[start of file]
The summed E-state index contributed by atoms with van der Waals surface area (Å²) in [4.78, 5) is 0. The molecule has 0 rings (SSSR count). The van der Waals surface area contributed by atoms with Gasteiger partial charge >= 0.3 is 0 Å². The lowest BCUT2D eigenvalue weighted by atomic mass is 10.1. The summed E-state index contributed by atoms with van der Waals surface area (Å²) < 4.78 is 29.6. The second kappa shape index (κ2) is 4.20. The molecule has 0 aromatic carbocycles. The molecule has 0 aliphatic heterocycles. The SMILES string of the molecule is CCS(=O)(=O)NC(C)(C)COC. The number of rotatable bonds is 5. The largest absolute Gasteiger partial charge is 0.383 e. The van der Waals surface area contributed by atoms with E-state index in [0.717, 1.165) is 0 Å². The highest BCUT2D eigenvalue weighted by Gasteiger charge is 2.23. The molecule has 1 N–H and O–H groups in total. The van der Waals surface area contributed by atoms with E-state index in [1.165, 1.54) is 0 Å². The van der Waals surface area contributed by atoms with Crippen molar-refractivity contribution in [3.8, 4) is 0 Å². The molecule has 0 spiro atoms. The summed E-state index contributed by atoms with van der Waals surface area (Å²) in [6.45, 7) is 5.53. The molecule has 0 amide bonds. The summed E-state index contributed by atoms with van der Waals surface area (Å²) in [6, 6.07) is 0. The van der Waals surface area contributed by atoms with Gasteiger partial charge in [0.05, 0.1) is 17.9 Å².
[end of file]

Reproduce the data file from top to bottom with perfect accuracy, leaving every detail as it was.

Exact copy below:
The summed E-state index contributed by atoms with van der Waals surface area (Å²) in [4.78, 5) is 0. The molecule has 0 rings (SSSR count). The van der Waals surface area contributed by atoms with Gasteiger partial charge >= 0.3 is 0 Å². The lowest BCUT2D eigenvalue weighted by atomic mass is 10.1. The summed E-state index contributed by atoms with van der Waals surface area (Å²) < 4.78 is 29.6. The second kappa shape index (κ2) is 4.20. The molecule has 0 aromatic carbocycles. The molecule has 0 aliphatic heterocycles. The SMILES string of the molecule is CCS(=O)(=O)NC(C)(C)COC. The number of rotatable bonds is 5. The largest absolute Gasteiger partial charge is 0.383 e. The van der Waals surface area contributed by atoms with E-state index in [0.717, 1.165) is 0 Å². The highest BCUT2D eigenvalue weighted by Gasteiger charge is 2.23. The molecule has 1 N–H and O–H groups in total. The van der Waals surface area contributed by atoms with E-state index in [1.165, 1.54) is 0 Å². The van der Waals surface area contributed by atoms with Crippen molar-refractivity contribution in [3.8, 4) is 0 Å². The molecule has 0 spiro atoms. The summed E-state index contributed by atoms with van der Waals surface area (Å²) in [6.45, 7) is 5.53. The molecule has 0 amide bonds. The summed E-state index contributed by atoms with van der Waals surface area (Å²) in [6, 6.07) is 0. The van der Waals surface area contributed by atoms with Gasteiger partial charge in [0.05, 0.1) is 17.9 Å².